While we await the news from today’s debt ceiling negotiations between Republicans and Democratic leaders, news outlets are already leaking and reporting on the possible contours of a deal. But which reporting is actually likely to be part of a deal and how much is smoke and mirrors? What developments would be unexpected if they become part of a final deal?
1. Medicare and Social Security are on the table.
Plausibility: Plausible, but what about Medicaid cuts?
Senate Majority Whip Dick Durbin has given reporters a broad outline of a deal: $1 trillion in revenue raising by closing tax loopholes, with the Democrats conceding cuts to Social Security and Medicare. This deal certainly looks like it could be a “Grand Bargain”.
But curiously, Durbin did not mention cuts to Medicaid. Earlier reporting had suggested that Medicaid cuts were a large part of the negotiations. Medicaid was always the more vulnerable program because the constituency that depends on it (the poor) carries less clout then the constituency that depends on Medicare (the elderly).
If Medicare cuts, and not just Medicaid cuts, are on the table, then it would be politically courageous for politicians to support them.
2. Republicans will accept revenue increase without tax cuts to offset new revenue.
Plausibility: Needs to happen if Republicans are serious about a deal, unknown how serious they are about a deal.
Several news stories are hinting that Republicans are buckling from their previous opposition to revenue increases that are not offset with tax cuts. This has been a key problem with Grover Norquists anti-tax pledge that many Republicans are committed to: it is hard to reduce government deficits over the long term if every time revenue is raised by removing a subsidy (for example, ethanol subsidies) that the revenue raised is off-set by a new tax cut.
Eric Cantor reportedly wants to “talk” about closing some of these tax loopholes which could increase revenue, but he still claims to want tax cuts to off-set them. Senator Kyl has also made comments about increasing “revenue” but its unclear from where the revenue would come.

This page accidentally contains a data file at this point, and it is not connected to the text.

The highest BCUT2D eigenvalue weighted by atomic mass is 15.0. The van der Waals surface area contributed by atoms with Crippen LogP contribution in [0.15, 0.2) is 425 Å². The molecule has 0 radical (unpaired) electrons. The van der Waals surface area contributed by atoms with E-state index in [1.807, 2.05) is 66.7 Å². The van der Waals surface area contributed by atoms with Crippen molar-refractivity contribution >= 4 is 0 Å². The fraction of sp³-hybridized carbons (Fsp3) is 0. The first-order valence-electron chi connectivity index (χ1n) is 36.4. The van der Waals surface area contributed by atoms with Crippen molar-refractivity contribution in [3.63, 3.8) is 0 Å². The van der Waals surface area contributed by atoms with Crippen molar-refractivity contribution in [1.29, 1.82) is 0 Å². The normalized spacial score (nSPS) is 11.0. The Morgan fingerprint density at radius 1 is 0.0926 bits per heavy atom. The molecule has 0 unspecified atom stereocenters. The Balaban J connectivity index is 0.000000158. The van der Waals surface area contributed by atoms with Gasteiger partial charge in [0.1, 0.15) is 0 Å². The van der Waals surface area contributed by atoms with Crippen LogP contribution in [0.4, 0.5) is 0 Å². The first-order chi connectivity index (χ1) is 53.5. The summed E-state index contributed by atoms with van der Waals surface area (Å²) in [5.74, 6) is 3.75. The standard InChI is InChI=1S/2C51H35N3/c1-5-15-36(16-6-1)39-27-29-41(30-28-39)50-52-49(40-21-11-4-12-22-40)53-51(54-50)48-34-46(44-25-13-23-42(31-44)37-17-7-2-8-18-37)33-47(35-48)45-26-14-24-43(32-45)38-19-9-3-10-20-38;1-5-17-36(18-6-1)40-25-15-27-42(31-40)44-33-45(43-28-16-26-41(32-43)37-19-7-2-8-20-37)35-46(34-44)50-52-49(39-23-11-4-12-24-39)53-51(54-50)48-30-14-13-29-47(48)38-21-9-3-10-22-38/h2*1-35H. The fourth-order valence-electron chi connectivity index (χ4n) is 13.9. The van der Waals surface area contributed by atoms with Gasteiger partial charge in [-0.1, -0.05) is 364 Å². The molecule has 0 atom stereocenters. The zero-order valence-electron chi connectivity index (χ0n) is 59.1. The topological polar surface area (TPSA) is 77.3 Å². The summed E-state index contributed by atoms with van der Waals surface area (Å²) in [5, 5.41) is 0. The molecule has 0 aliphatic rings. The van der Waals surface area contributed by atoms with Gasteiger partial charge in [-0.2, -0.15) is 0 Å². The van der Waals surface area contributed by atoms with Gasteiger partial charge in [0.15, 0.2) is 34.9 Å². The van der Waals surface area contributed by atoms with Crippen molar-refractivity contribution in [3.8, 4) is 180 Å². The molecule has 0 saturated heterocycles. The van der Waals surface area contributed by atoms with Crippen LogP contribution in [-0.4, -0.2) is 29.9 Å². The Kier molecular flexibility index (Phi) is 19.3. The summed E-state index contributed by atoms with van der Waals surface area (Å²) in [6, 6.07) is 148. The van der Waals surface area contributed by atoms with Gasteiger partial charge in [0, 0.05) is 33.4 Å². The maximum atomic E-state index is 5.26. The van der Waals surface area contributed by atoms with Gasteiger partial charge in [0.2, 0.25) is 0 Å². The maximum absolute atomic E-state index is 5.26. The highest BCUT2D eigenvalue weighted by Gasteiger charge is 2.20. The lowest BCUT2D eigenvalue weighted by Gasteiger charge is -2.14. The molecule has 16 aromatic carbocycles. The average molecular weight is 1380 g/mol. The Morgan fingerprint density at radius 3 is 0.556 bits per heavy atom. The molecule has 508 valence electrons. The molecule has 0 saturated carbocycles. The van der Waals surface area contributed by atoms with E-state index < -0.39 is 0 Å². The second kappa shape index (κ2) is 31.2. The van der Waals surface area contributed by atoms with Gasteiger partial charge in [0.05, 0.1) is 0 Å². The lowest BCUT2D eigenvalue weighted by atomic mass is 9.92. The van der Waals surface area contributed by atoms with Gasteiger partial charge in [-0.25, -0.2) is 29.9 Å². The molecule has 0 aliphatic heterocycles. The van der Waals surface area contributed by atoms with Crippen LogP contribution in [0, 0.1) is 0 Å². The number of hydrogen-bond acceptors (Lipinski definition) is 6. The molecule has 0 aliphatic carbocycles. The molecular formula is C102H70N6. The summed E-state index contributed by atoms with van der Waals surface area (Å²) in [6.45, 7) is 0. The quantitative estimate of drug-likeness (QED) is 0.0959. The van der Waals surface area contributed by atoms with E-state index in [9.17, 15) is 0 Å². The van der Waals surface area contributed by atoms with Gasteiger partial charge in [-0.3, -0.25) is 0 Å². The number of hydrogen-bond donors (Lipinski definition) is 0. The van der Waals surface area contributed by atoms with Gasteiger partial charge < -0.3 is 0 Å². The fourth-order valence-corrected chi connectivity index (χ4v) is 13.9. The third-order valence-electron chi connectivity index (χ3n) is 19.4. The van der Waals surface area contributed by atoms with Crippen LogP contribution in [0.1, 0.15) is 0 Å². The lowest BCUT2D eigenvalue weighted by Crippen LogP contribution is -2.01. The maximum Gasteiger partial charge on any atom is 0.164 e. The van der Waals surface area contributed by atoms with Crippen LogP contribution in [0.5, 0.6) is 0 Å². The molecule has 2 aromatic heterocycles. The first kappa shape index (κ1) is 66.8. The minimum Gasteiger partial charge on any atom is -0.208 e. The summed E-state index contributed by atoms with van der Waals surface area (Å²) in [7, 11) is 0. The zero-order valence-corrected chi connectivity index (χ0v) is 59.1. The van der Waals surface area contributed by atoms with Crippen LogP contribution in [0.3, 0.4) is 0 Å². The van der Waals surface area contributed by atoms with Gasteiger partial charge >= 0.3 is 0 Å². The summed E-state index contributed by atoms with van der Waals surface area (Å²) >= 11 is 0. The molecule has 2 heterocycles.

Ultimately, if Republicans are serious, some sort of significant revenue increase that is not off-set by tax cuts will need to be part of final deal, both to get Democratic votes and to actually reduce the deficit within a reasonable time frame.
It might be that Republicans have no intention of supporting any sort of revenue increase which is what lead to David Brooks column from this week warning that the Republicans “may no longer be a normal party”.
3. Jim DeMint and Olympia Snowe will get a Balanced Budget Amendment as part of the deal.
Plausibility: No. Snowe is positioning to win reelection.
So far, the most out-of-left-field position is an op-ed by Senators Olympia Snowe and Jim DeMint arguing that any solution to the debt crisis must involve a balanced budget amendment being added to the Constitution.
You may recall that Bruce Bartlett referred to the balanced budget amendment as “quite possibly the stupidest constitutional amendment I think I have ever seen. It looks like it was drafted by a couple of interns on the back of a napkin.”
So is this meant to be a serious part of a debt deal? Probably not. What’s more plausible is that Snowe faces reelection next year and her support for the amendment coupled with an op-ed co-authored with DeMint seems designed to try and get her to run to the right of any potential primary challengers.